Batches Can be Bad, But Might Be Necessary (for Spaghetti or Chicken Sandwiches)


At the recent Healthcare Systems Process Improvement conference, David B. Reid, P.E. from Chick-fil-A Restaurants brought up a very interesting point about the batch size for their pressure cookers.

They don't cook one piece of chicken at a time that way. It's inherently a batch process that uses the same amount of oil and energy whether you cook one piece or X pieces.

The key is matching production to demand as closely as possible — not making customers wait and not wasting food.

Be careful about falling too hard for Lean dogma about “one-piece flow.” You can assemble sandwiches one at a time, but the pressure cooking is different.

We have to use common sense. But without making excuses for existing batch processes that are larger than they need to be.

If you're cooking a spaghetti dinner, the pot of boiling water is a similar situation. If your so-called “Lean kitchen” was cooking one piece of spaghetti at a time, you'd be using much more energy, and everybody would be ready for bed before dinner was ready.

If you say,

Same thing with making popcorn and baking cookies. We even say we're making “a batch of cookies.”

Batches CAN be bad. They are sometimes necessary. At least until you can re-engineer your process to allow better flow and smaller batches.

You can also join the vigorous discussion about this topic on LinkedIn.

I interviewed David on my #Lean podcast back in 2019:

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Mark Graban
Mark Graban is an internationally-recognized consultant, author, and professional speaker, and podcaster with experience in healthcare, manufacturing, and startups. Mark's new book is The Mistakes That Make Us: Cultivating a Culture of Learning and Innovation. He is also the author of Measures of Success: React Less, Lead Better, Improve More, the Shingo Award-winning books Lean Hospitals and Healthcare Kaizen, and the anthology Practicing Lean. Mark is also a Senior Advisor to the technology company KaiNexus.


  1. As a spaghetti customer, I’ve never consumed it one noodle at a time. I consume one forkful at a time but I’d rather have the whole plate at once and no disruption to my eating experience. This also means I want my whole table served at once! So the spaghetti demand signal is a table size unit, not a single noodle. One piece flow is in tables.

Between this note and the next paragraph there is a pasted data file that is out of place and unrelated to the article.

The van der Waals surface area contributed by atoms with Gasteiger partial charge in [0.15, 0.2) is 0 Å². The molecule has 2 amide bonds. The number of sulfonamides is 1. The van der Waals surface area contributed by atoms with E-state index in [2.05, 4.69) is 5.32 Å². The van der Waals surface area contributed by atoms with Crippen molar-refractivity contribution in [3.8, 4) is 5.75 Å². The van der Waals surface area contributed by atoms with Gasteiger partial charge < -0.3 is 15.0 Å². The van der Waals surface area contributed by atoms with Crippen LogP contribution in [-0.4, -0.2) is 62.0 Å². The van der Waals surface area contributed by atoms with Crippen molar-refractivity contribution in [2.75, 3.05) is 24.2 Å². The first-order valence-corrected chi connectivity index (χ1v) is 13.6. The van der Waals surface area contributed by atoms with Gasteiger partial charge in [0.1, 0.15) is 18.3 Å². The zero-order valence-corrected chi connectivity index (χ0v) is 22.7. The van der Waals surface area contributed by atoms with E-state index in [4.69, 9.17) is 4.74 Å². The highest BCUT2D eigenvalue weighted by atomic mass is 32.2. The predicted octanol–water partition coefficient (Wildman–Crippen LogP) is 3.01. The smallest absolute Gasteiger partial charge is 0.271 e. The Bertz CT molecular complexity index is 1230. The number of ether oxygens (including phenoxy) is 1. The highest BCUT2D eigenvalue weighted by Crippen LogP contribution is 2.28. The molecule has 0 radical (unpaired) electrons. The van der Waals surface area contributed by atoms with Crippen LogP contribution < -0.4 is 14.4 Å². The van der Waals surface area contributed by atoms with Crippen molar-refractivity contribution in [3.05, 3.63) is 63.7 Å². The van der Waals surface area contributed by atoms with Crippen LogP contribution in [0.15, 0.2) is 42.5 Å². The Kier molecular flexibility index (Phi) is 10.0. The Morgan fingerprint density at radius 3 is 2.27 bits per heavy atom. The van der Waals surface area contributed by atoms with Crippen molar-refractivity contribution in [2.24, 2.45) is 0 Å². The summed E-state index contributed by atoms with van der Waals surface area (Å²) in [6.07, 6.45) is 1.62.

• Yeah, I think the key point is being able to keep up with demand as closely as possible. I wonder if a typical Italian restaurant batches up the cooking of spaghetti noodles or if they are cooked one serving (or a table’s worth) at a time? I’d guess they have a way to keep cooked noodles warm for a period of time to minimize waiting time for customers.

  2. As I commented on LinkedIn… in reply to Toyota’s Keith Ingels, who wrote:

    “Flow is so misunderstood. I wish we could drop the use of “one piece”! Great share!”

    I wrote:

    Instead of “one piece flow,” I like the phrase “small batch”… for production or Bourbon! 🤓

    I think it’s great to work toward the ideal state. But to leap there immediately before the process is capable…

    It’s as bad as:

    1) getting rid of your finished goods inventory before you have reliable flow at the rate customer demand

    2) mandating smaller run sizes on a press without first reducing changeover time

  3. As I commented in reply to another great comment from a connection:

    Our short-term technical limitations don’t have to be long-term.

    I once toured the factory that produces McDonald’s fried fish patties. They turned a batch process into continuous flow by literally helping invent a continuous flow microwave oven that a conveyor belt could flow through.

    The impossible became possible.

    Just as smaller batches can become possible.


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